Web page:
A word from the president: Reform 8(a) rules to save and improve the program

By: Margie Brown, CIRI president and CEO

There has been a lot of discussion in the news and in Washington, D.C. lately about Alaska Native corporation 8(a) contracting and whether or not the program is working, should it be reformed or just thrown out. The tone and volume of the talk picked up this month when Sen. Claire McCaskill (D-Mo.) and Rep. Bennie Thompson (D-Miss.) introduced companion bills in the U.S. Senate and House to strip away contracting advantages from the Small Business Administration’s (SBA) 8(a) federal contracting program citing the need to protect Alaska Native people and reduce government spending waste as the reasons for the proposed legislation.

Protecting Alaska Native interests and reducing waste are commendable goals, however, the proposed bills do not advance these ends, rather they do damage to them. Sen. McCaskill and Rep. Thompson appear to use handpicked incidents and a broad brush to sweep Alaska Native corporations and the benefits they provide their shareholders under the rug. Eliminating economic opportunities for every Native American in the country (while also attempting to rewrite parts of the Alaska Native Claims Settlement Act) works to the detriment of Alaska Native people.

The SBA’s 8(a) business development program is one of the key government preference programs that many minority-owned or disadvantaged companies, including Alaska Native corporations, use to grow their business by getting preferential consideration for certain federal procurement contracts. The program is not an entitlement. Rather, it increases fairness by creating opportunities for disadvantaged companies to win federal contracts that would likely otherwise go to large, well-established national and global business enterprises.

Congress passed Alaska Native Claims Settlement Act in 1971 to settle Alaska Natives’ aboriginal claim to vast stretches of land. In structuring the settlement, Congress chose a unique approach, one that was designed to stimulate economic development for Alaska Native people. The Act created 12 Alaska Native regional corporations and more than 200 village corporations and made more than 80,000 Alaska Native people the owners of these corporations. Congress recognized the challenges these newly-formed entities faced and acted to support the growth and development of these Alaska Native corporations by rightfully designating them socially and economically disadvantaged minority-owned enterprises, and by allowing participation in programs designed to assist such enterprises.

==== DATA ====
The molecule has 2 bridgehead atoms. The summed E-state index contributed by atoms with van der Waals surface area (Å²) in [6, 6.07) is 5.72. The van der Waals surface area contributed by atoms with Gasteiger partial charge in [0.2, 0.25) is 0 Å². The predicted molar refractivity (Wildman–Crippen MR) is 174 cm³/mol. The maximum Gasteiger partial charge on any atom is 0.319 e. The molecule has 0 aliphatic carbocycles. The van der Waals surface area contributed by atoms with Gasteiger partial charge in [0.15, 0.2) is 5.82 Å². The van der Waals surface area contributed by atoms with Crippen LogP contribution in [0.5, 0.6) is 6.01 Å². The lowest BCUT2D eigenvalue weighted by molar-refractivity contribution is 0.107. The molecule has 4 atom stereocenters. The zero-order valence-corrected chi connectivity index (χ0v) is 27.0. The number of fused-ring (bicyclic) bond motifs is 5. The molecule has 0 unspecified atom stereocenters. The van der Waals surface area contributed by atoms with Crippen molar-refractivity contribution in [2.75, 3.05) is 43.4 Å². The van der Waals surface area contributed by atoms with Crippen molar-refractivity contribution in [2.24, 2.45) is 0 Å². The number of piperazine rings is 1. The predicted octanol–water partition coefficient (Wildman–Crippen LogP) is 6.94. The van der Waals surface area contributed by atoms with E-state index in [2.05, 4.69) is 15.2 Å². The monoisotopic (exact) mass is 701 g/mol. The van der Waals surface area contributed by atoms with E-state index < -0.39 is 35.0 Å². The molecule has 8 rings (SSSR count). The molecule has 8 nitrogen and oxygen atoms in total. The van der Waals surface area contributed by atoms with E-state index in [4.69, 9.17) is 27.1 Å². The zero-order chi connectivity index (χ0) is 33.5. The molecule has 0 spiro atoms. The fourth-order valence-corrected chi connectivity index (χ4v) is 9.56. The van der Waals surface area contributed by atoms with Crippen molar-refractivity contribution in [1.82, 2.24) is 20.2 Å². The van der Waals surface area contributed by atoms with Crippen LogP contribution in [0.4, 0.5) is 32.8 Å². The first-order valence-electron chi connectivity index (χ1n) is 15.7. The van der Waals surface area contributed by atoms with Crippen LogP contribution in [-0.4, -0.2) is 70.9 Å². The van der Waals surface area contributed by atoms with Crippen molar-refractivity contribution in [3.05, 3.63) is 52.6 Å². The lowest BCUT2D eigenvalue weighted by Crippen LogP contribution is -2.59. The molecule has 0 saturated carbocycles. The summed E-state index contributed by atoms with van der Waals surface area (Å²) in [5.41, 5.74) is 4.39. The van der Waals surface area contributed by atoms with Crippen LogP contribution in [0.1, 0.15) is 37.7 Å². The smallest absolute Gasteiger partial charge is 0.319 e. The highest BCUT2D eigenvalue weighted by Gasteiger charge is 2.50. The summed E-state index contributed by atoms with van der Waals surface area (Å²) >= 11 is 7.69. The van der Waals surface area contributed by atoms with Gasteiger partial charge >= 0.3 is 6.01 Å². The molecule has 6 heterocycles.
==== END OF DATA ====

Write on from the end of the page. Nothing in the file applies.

The level of contracting by Alaska Native corporations using the procurement preferences allowed in the SBA 8(a) program has grown dramatically during the past decade. Government officials responded to this 8(a) contracting growth by Alaska Native corporations by reviewing the program to ensure it was meeting Congressional policy goals. The Government Accountability Office, the investigative arm of Congress, recommended rule changes last year to improve program oversight. The SBA also proposed rule changes and Sen. McCaskill, as Chairman of the Subcommittee on Contracting Oversight, launched an SBA 8(a) contracting investigation. Most recently, Sen. McCaskill and Rep. Thompson have introduced legislation in the U.S. Senate and House of Representatives respectively.

CIRI, Arctic Slope Regional Corporation and Doyon, Limited joined together to propose an 8(a) program reform package that we submitted to the SBA in September to protect Alaska Native corporations’ ability to participate in the SBA 8(a) program. Our reforms would build on proven SBA 8(a) program success by promoting more competition, strengthening enforcement against companies and individuals who violate program rules and requiring companies to track and report shareholder benefits derived from SBA 8(a) contracts. You can review this package at https://www.ciri.com/8a.

Alaska Native corporations use the SBA 8(a) program to promote economic development that benefits thousands of Alaska Native shareholders and the entire state of Alaska. It is a good idea to discuss reforms that will improve the SBA 8(a) program, but it is not an improvement to negate Congress’ purpose and intent that support the Alaska Native Claims Settlement Act and the minority-owned enterprises the Act created. CIRI, ASRC and Doyon have proposed responsible reforms that we believe will improve the program and we stand ready to work with the SBA and Congress to implement them.